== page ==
To apply the concessionary tax treatment on the donations, the benefits are treated as having no commercial value if the following conditions are met:

  1. The benefit is given in acknowledgement of the donation; and
  2. The benefit has no resale value.

The following are examples of events organized by registered charities and IPC where the benefits provided are regarded as having no commercial value (i.e. donations are treated as pure donations and no GST needs to be accounted):

  • Charity dinners where the donation includes tickets to attend dinner;
  • Charity shows where the donation includes ticket to attend show;
  • Complimentary tickets (e.g. entry to Singapore Zoo); and
  • Golf tournament where donation includes golf games for the donor.

For more information, please refer to IRAS circular Tax Treatment on Donations with Benefits (106KB).

Common Forms of Donation and Fund Raising Activities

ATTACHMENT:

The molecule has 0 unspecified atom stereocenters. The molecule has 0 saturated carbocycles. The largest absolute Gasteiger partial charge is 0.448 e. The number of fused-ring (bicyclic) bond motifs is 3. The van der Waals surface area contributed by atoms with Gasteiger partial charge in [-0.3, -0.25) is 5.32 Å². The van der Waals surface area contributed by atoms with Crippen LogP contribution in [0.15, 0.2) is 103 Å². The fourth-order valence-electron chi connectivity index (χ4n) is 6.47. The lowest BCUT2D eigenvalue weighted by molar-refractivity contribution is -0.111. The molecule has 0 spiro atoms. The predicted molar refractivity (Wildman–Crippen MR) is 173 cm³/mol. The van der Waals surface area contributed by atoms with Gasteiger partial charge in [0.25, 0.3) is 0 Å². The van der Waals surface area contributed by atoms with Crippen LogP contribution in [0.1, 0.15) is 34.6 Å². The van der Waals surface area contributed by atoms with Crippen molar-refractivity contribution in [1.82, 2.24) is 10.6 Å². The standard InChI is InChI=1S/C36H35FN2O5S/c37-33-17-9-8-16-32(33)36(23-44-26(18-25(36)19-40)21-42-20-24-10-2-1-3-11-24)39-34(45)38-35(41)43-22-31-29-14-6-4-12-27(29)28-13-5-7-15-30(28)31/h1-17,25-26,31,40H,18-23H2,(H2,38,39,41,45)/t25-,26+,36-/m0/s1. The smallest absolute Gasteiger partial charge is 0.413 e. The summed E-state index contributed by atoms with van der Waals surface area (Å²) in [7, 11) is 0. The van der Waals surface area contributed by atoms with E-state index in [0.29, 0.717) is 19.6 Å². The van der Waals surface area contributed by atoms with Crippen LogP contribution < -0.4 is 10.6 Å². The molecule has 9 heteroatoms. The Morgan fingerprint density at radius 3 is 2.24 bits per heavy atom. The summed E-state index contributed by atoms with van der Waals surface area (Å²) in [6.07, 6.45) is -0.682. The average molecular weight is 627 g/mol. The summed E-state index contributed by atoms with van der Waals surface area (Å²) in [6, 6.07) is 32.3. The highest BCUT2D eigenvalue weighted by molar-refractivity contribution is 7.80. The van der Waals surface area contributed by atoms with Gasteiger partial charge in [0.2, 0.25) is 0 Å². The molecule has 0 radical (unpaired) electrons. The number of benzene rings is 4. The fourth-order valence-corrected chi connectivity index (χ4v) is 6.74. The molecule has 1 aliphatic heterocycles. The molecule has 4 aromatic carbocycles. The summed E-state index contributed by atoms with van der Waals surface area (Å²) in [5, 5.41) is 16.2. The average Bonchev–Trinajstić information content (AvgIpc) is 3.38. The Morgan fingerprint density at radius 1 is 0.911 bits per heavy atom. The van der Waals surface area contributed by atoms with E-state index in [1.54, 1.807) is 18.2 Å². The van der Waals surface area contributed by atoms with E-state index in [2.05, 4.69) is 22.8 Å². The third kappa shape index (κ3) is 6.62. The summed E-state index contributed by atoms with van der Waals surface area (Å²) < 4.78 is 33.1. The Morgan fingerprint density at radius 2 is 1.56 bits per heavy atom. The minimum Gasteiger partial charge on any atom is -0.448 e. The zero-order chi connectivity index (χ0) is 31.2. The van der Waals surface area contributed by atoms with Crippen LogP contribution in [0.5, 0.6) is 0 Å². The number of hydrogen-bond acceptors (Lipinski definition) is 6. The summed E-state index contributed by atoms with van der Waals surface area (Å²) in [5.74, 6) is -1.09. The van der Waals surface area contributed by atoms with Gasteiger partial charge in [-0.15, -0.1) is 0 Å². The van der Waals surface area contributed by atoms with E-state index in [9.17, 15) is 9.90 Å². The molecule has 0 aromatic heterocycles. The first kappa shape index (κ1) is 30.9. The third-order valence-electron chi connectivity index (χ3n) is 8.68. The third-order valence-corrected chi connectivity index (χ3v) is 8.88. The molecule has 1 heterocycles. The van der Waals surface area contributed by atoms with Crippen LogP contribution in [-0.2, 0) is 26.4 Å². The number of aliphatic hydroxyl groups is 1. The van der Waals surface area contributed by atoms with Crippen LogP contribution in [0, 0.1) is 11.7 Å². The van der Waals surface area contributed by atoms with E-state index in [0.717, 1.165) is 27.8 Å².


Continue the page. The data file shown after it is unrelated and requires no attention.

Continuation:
Recipient has to account for GST at tax fraction (7/107) on the gross donations received after deduction of the cash payout to the lucky draw winner.

As no rewards are given to donors, GST is not chargeable on the donations received.

The recipient has to account for GST at tax fraction (7/107) on the amount of funds raised through ticket sales less cash payout. If non-cash prizes are given, the recipient cannot deduct the value of such prizes from the funds raised.

Recipient has to account for GST at the prevailing tax rate on the market price of the auctioned item. If the amount paid is higher than market price, the difference represents a pure donation and is not subject to GST.

Recipient has to account for GST on the price of the advertising space.

For fund raising activities where flags containing logo of the organisation are given as appreciation, such donation is not subject to GST.